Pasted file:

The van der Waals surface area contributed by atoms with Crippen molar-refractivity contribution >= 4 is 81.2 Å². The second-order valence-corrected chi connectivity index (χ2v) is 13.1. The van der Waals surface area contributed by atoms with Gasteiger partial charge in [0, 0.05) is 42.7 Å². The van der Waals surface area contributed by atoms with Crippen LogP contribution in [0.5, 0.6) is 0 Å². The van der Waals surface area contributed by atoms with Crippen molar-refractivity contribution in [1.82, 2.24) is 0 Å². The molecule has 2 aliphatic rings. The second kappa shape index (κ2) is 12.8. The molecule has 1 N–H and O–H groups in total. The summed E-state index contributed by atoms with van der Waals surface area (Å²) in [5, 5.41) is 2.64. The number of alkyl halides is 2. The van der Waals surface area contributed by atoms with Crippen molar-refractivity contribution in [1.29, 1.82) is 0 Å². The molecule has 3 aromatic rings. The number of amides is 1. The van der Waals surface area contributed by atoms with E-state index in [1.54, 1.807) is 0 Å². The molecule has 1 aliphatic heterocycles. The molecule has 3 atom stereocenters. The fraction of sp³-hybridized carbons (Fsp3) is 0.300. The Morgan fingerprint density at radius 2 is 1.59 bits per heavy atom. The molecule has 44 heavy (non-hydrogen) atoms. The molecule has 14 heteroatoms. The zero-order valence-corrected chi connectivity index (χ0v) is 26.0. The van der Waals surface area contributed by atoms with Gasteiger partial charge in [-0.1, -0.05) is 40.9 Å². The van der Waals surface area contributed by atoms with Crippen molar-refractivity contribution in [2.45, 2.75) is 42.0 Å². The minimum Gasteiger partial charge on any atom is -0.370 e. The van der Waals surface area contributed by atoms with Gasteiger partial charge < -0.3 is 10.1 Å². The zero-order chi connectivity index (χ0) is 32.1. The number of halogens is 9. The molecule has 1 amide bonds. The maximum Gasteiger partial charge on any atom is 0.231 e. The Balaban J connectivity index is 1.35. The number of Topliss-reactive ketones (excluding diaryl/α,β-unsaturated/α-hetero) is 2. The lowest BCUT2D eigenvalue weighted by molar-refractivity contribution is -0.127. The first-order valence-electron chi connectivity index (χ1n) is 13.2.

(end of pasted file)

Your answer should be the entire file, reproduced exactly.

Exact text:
The van der Waals surface area contributed by atoms with Crippen molar-refractivity contribution >= 4 is 81.2 Å². The second-order valence-corrected chi connectivity index (χ2v) is 13.1. The van der Waals surface area contributed by atoms with Gasteiger partial charge in [0, 0.05) is 42.7 Å². The van der Waals surface area contributed by atoms with Crippen LogP contribution in [0.5, 0.6) is 0 Å². The van der Waals surface area contributed by atoms with Crippen molar-refractivity contribution in [1.82, 2.24) is 0 Å². The molecule has 2 aliphatic rings. The second kappa shape index (κ2) is 12.8. The molecule has 1 N–H and O–H groups in total. The summed E-state index contributed by atoms with van der Waals surface area (Å²) in [5, 5.41) is 2.64. The number of alkyl halides is 2. The van der Waals surface area contributed by atoms with Crippen molar-refractivity contribution in [1.29, 1.82) is 0 Å². The molecule has 3 aromatic rings. The number of amides is 1. The van der Waals surface area contributed by atoms with E-state index in [1.54, 1.807) is 0 Å². The molecule has 1 aliphatic heterocycles. The molecule has 3 atom stereocenters. The fraction of sp³-hybridized carbons (Fsp3) is 0.300. The Morgan fingerprint density at radius 2 is 1.59 bits per heavy atom. The molecule has 44 heavy (non-hydrogen) atoms. The molecule has 14 heteroatoms. The zero-order valence-corrected chi connectivity index (χ0v) is 26.0. The van der Waals surface area contributed by atoms with Gasteiger partial charge in [-0.1, -0.05) is 40.9 Å². The van der Waals surface area contributed by atoms with Crippen molar-refractivity contribution in [2.45, 2.75) is 42.0 Å². The minimum Gasteiger partial charge on any atom is -0.370 e. The van der Waals surface area contributed by atoms with Gasteiger partial charge < -0.3 is 10.1 Å². The zero-order chi connectivity index (χ0) is 32.1. The number of halogens is 9. The molecule has 1 amide bonds. The maximum Gasteiger partial charge on any atom is 0.231 e. The Balaban J connectivity index is 1.35. The number of Topliss-reactive ketones (excluding diaryl/α,β-unsaturated/α-hetero) is 2. The lowest BCUT2D eigenvalue weighted by molar-refractivity contribution is -0.127. The first-order valence-electron chi connectivity index (χ1n) is 13.2.